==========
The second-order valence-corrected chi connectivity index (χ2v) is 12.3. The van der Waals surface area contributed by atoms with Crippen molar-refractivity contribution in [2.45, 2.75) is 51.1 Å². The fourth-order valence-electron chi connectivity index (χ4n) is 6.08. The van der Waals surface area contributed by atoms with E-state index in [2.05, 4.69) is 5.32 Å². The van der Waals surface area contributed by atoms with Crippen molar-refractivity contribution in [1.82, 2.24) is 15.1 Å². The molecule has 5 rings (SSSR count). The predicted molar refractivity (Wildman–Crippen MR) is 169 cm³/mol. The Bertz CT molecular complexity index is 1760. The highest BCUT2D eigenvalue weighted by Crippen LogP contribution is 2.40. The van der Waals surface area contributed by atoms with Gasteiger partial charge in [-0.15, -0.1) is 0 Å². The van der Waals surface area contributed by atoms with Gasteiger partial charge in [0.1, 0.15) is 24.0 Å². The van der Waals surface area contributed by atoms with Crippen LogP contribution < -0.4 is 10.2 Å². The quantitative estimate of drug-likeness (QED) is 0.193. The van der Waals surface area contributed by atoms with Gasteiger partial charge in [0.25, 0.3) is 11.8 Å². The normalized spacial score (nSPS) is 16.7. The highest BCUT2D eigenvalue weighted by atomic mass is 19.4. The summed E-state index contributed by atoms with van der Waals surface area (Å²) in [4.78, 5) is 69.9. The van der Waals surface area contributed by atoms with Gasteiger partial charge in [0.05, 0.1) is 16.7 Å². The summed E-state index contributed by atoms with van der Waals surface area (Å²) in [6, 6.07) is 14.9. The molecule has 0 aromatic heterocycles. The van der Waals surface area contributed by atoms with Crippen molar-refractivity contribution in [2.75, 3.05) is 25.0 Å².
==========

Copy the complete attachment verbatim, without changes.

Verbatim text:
The second-order valence-corrected chi connectivity index (χ2v) is 12.3. The van der Waals surface area contributed by atoms with Crippen molar-refractivity contribution in [2.45, 2.75) is 51.1 Å². The fourth-order valence-electron chi connectivity index (χ4n) is 6.08. The van der Waals surface area contributed by atoms with E-state index in [2.05, 4.69) is 5.32 Å². The van der Waals surface area contributed by atoms with Crippen molar-refractivity contribution in [1.82, 2.24) is 15.1 Å². The molecule has 5 rings (SSSR count). The predicted molar refractivity (Wildman–Crippen MR) is 169 cm³/mol. The Bertz CT molecular complexity index is 1760. The highest BCUT2D eigenvalue weighted by Crippen LogP contribution is 2.40. The van der Waals surface area contributed by atoms with Gasteiger partial charge in [-0.15, -0.1) is 0 Å². The van der Waals surface area contributed by atoms with Gasteiger partial charge in [0.1, 0.15) is 24.0 Å². The van der Waals surface area contributed by atoms with Crippen LogP contribution < -0.4 is 10.2 Å². The quantitative estimate of drug-likeness (QED) is 0.193. The van der Waals surface area contributed by atoms with Gasteiger partial charge in [0.25, 0.3) is 11.8 Å². The normalized spacial score (nSPS) is 16.7. The highest BCUT2D eigenvalue weighted by atomic mass is 19.4. The summed E-state index contributed by atoms with van der Waals surface area (Å²) in [4.78, 5) is 69.9. The van der Waals surface area contributed by atoms with Gasteiger partial charge in [0.05, 0.1) is 16.7 Å². The summed E-state index contributed by atoms with van der Waals surface area (Å²) in [6, 6.07) is 14.9. The molecule has 0 aromatic heterocycles. The van der Waals surface area contributed by atoms with Crippen molar-refractivity contribution in [2.75, 3.05) is 25.0 Å².